How To Create a Retro VHS Cassette Style Poster Design in Illustrator

How To Create a Retro VHS Cassette Style Poster Design in Illustrator

October 5, 2019 24 By Peter Engel


How’s it going everyone, this is Chris from
Spoon Graphics back with another video tutorial for Adobe Illustrator. Today we’re going to have fun creating a retro
style poster based on the artwork of old VHS cassette covers. We’ll use Illustrator to construct the design
with text and shape elements, then we’ll quickly send the final artwork over to Photoshop to
give it an aged appearance with texture overlays. You can find plenty of inspiration from Google
Images and Pinterest, where you can pick out common aesthetics and mix and match the different
elements to create your own custom design. This is the artwork I’ll be producing in this
tutorial, it uses the popular trend of colourful stripes and retro shape patterns, combined
with simple text elements that represent the various features displayed on the authentic
examples. Open up Adobe Illustrator and create a new
document. I’ll be creating an A3 sized poster, which
is a preset in Illustrator, but with the units set to Millimetres and a portrait orientation. Bleed will be required is you want to get
the poster printed, so we might as well add it, then for the same reason the color mode
is set to CMYK. A retro style colour scheme is the foundation
of any retro design. I used Coolors to find a cool palette. You can hit spacebar to randomly generate
different colours, then lock certain ones to narrow down your selection. You can either note down the hues, or take
a screenshot of the page. Paste in the screenshot to Illustrator and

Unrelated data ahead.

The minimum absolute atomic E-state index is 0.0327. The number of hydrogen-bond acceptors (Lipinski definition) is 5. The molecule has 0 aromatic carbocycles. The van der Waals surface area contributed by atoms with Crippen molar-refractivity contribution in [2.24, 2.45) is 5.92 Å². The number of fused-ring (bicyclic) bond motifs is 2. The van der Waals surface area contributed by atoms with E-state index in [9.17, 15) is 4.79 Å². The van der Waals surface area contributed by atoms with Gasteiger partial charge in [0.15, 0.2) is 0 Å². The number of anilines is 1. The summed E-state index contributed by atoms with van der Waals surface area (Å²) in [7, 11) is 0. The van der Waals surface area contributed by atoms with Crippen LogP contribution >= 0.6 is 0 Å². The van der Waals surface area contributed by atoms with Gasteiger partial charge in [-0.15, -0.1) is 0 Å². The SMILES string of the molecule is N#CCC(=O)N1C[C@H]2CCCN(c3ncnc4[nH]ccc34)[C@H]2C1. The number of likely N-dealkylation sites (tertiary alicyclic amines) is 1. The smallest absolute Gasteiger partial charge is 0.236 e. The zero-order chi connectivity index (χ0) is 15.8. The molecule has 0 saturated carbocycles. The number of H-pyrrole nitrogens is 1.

create a series of filled shapes for each of the colours. Use the Eyedropper tool and hold Shift to
sample each hue from the image. Select one of the filled shapes to load the
appearance, then use the Rectangle tool and draw a shape to cover the entire artboard,
including the bleed area. Making sure you have Smart Guides turned on
under the View menu helps snap to the bleed guides. To avoid accidentally moving this background
out of place, go to Object>Lock>Selection. Use the rectangle tool again to draw a long
thin shape across the full artboard as the first stripe and give it a fill from the palette. Hold the ALT key and drag a copy of the stripe
rectangle to form the next stripe, align it exactly underneath the first. You can press the CMD+D shortcut to Transform
Again, which will continue duplicating the rectangle and adding more stripes. Add an extra 3 to make 5 stripes. Head back and select each stripe in turn and
alter the fill colour to each colour from the palette. With the Eyedropper tool, you can toggle it
back to the Selection tool to select the next shape by holding the CMD key. Hold ALT and drag a copy of the last shape
to near the bottom of the artboard and squash it down in size vertically. Select both of these shapes by holding the
Shift key while clicking them both, then go to Object>Blend>Make. Head straight back to Object>Blend>Blend
Options and adjust the settings to Specified Steps, then alter the number of lines to create
a gradual reduction in size. Before adding the text elements, use the Rulers
to add guides around the edge of the artboard. You can then select each one and hit the Enter
key to move it a specific amount, such as 10mm to add a margin around the edge to help
balance the design. You might need to right click and select Unlock
Guides to move them, then lock them again when you’re done to avoid accidentally moving